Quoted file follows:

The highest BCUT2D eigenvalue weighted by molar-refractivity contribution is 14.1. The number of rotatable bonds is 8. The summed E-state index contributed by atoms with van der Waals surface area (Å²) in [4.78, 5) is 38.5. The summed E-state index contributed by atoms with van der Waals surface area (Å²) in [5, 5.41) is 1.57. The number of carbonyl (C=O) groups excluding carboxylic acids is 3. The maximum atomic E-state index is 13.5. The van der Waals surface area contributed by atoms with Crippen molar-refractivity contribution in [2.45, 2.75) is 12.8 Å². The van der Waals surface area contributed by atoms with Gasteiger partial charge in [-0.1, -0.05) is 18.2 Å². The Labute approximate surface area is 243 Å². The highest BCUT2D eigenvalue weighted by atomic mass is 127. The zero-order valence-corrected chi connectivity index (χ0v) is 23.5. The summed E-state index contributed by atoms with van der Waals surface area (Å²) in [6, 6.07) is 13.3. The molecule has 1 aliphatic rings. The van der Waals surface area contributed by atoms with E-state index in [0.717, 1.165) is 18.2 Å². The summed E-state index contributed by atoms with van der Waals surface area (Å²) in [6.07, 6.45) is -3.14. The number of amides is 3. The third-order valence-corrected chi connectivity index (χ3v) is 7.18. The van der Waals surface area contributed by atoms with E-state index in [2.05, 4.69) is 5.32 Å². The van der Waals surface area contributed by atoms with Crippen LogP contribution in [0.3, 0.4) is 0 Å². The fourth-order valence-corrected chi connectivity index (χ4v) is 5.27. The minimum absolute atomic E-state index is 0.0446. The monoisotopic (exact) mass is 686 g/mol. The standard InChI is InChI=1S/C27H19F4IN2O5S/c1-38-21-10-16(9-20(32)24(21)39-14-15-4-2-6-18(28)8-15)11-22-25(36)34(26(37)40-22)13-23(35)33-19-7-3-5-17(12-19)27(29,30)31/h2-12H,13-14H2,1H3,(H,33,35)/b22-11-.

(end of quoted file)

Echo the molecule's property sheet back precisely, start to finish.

The highest BCUT2D eigenvalue weighted by molar-refractivity contribution is 14.1. The number of rotatable bonds is 8. The summed E-state index contributed by atoms with van der Waals surface area (Å²) in [4.78, 5) is 38.5. The summed E-state index contributed by atoms with van der Waals surface area (Å²) in [5, 5.41) is 1.57. The number of carbonyl (C=O) groups excluding carboxylic acids is 3. The maximum atomic E-state index is 13.5. The van der Waals surface area contributed by atoms with Crippen molar-refractivity contribution in [2.45, 2.75) is 12.8 Å². The van der Waals surface area contributed by atoms with Gasteiger partial charge in [-0.1, -0.05) is 18.2 Å². The Labute approximate surface area is 243 Å². The highest BCUT2D eigenvalue weighted by atomic mass is 127. The zero-order valence-corrected chi connectivity index (χ0v) is 23.5. The summed E-state index contributed by atoms with van der Waals surface area (Å²) in [6, 6.07) is 13.3. The molecule has 1 aliphatic rings. The van der Waals surface area contributed by atoms with E-state index in [0.717, 1.165) is 18.2 Å². The summed E-state index contributed by atoms with van der Waals surface area (Å²) in [6.07, 6.45) is -3.14. The number of amides is 3. The third-order valence-corrected chi connectivity index (χ3v) is 7.18. The van der Waals surface area contributed by atoms with E-state index in [2.05, 4.69) is 5.32 Å². The van der Waals surface area contributed by atoms with Crippen LogP contribution in [0.3, 0.4) is 0 Å². The fourth-order valence-corrected chi connectivity index (χ4v) is 5.27. The minimum absolute atomic E-state index is 0.0446. The monoisotopic (exact) mass is 686 g/mol. The standard InChI is InChI=1S/C27H19F4IN2O5S/c1-38-21-10-16(9-20(32)24(21)39-14-15-4-2-6-18(28)8-15)11-22-25(36)34(26(37)40-22)13-23(35)33-19-7-3-5-17(12-19)27(29,30)31/h2-12H,13-14H2,1H3,(H,33,35)/b22-11-.